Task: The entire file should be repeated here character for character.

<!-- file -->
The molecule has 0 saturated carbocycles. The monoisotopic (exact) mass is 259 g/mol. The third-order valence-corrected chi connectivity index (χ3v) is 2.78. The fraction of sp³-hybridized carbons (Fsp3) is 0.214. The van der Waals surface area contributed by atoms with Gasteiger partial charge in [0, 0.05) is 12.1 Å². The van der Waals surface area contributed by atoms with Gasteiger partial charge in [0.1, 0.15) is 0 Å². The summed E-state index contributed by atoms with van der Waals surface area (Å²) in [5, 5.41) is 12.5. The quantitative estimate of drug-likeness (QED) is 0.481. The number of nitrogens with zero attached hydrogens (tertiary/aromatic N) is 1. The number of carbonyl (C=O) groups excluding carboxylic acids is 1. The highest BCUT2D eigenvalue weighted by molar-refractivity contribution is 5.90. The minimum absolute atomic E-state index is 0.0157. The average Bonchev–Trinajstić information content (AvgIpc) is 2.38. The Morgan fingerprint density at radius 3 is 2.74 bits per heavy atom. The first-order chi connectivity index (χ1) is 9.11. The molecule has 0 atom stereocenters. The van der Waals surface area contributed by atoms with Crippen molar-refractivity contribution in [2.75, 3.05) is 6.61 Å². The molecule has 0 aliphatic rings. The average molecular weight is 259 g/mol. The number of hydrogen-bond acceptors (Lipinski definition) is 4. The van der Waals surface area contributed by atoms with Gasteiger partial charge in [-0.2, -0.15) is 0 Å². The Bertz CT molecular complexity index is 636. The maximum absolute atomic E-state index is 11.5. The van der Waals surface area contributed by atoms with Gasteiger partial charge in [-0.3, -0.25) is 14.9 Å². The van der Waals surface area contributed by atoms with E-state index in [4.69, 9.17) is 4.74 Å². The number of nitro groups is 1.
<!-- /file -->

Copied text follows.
The molecule has 0 saturated carbocycles. The monoisotopic (exact) mass is 259 g/mol. The third-order valence-corrected chi connectivity index (χ3v) is 2.78. The fraction of sp³-hybridized carbons (Fsp3) is 0.214. The van der Waals surface area contributed by atoms with Gasteiger partial charge in [0, 0.05) is 12.1 Å². The van der Waals surface area contributed by atoms with Gasteiger partial charge in [0.1, 0.15) is 0 Å². The summed E-state index contributed by atoms with van der Waals surface area (Å²) in [5, 5.41) is 12.5. The quantitative estimate of drug-likeness (QED) is 0.481. The number of nitrogens with zero attached hydrogens (tertiary/aromatic N) is 1. The number of carbonyl (C=O) groups excluding carboxylic acids is 1. The highest BCUT2D eigenvalue weighted by molar-refractivity contribution is 5.90. The minimum absolute atomic E-state index is 0.0157. The average Bonchev–Trinajstić information content (AvgIpc) is 2.38. The Morgan fingerprint density at radius 3 is 2.74 bits per heavy atom. The first-order chi connectivity index (χ1) is 9.11. The molecule has 0 atom stereocenters. The van der Waals surface area contributed by atoms with Crippen molar-refractivity contribution in [2.75, 3.05) is 6.61 Å². The molecule has 0 aliphatic rings. The average molecular weight is 259 g/mol. The number of hydrogen-bond acceptors (Lipinski definition) is 4. The van der Waals surface area contributed by atoms with Gasteiger partial charge in [-0.2, -0.15) is 0 Å². The Bertz CT molecular complexity index is 636. The maximum absolute atomic E-state index is 11.5. The van der Waals surface area contributed by atoms with Gasteiger partial charge in [-0.3, -0.25) is 14.9 Å². The van der Waals surface area contributed by atoms with E-state index in [4.69, 9.17) is 4.74 Å². The number of nitro groups is 1.